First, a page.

“Swaps” are contracts where parties – a government entity and a financial institution (or “counterparty”) agree to exchange (or swap) cash flow payments.  The most generic swap is when government issues variable rate debt and then enters into a swap where the counterparty makes a variable rate payment to the government entity and the government makes a fixed rate payment to the counterparty.  The goal is to create a lower rate for the government entity.
However, what subsequently happens in bond markets produces “winners” and “losers” as all swaps involve government assuming risks they do not take on when doing a normal fixed or variable rate bond issue.  Also, if a government entity wants to get out of a swap early, it may be required to pay a large termination fee to the counterparty.
During the Great Recession of 2008, interest rates went low (and stayed low), resulting in multi-million dollar losses for local governments, authorities, and school districts.  Taxpayers cannot afford to pay losses incurred by government gambling on risky financial products.
Our legislation proposes to:
  • Establish reasonable limits on swaps;
  • Restrict swaps payments and termination fees, and;
  • Require more detailed public disclosures before entering into swaps

Document #4

Introduced as SB207

Description: Close a loophole in the Public Works Contactors’ Bond Law (previously Senate Bill 493 sponsored by Senators Eichelberger, Folmer, Blake, Boscola, Costa, Browne, and Vulakovich):  to ensure adequate performance bonds.
Current law is intended to provide security should a government project go bad.  However, a loophole allowed the City of Harrisburg to agree to a “security package” that provided no security whatsoever.  Our legislation would close this loophole by eliminating alternative security instruments by clarifying required security must equal the contract amount with a performance bond, payment bond (for supply of materials), irrevocable letters of credit, or an escrow account for all projects over $500,000.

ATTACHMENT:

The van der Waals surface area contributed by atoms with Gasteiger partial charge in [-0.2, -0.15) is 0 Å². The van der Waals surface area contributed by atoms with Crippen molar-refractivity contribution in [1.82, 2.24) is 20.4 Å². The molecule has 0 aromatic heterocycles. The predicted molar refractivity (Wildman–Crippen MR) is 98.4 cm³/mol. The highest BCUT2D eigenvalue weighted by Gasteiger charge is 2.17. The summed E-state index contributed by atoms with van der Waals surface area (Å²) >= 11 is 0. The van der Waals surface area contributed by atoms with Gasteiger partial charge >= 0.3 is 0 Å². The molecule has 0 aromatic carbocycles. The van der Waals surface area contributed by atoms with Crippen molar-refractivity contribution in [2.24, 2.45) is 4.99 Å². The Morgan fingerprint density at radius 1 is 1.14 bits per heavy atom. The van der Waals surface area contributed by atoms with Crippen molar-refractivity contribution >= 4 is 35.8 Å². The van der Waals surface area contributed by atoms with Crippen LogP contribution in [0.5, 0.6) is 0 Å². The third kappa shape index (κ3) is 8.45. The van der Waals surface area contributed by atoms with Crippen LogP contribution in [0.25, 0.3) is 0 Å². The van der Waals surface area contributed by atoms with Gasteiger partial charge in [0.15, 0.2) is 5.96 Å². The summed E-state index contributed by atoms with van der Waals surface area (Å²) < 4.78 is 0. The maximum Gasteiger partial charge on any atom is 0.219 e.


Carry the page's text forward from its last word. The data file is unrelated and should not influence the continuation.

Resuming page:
Document #5

Introduced as SB208

Description: Amend the Commonwealth Attorneys Act (previously Senate Bill 694 sponsored by Senators Blake, Folmer, DiSanto, Yudichak, Ward, Aument, Hughes, Vulakovch, and Stefano):  permit the Attorney General to investigate and prosecute city, county, and municipal officials and employees for crimes involving public corruption.
As noted in the 2017 Grand Jury report, current law restricts the Attorney General to public corruption crimes of state officials and employees only.  Our legislation would extend the authority of the Attorney General.

Document #6

Introduced as SB209

Description: Amend the statute of limitations regarding public officials and employees (previously Senate Bill 695 sponsored by Senators DiSanto, Folmer, Blake, Yudichak, Ward, Aument, Hughes, Vulakovch, and Stefano):  clarify when the period to prosecute applies – especially when the criminal conduct is not discovered until after a public official or employee has left office.

Document #7

Introduced as SB210

Description: Expand public bidding requirements (previously Senate Bill 696 sponsored by Senators Folmer, Blake, DiSanto, Yudichak, Ward, Aument, and Stefano):  require government entities – including local governments – to competitively bid professional services other than solicitor, engineer, and/or auditor.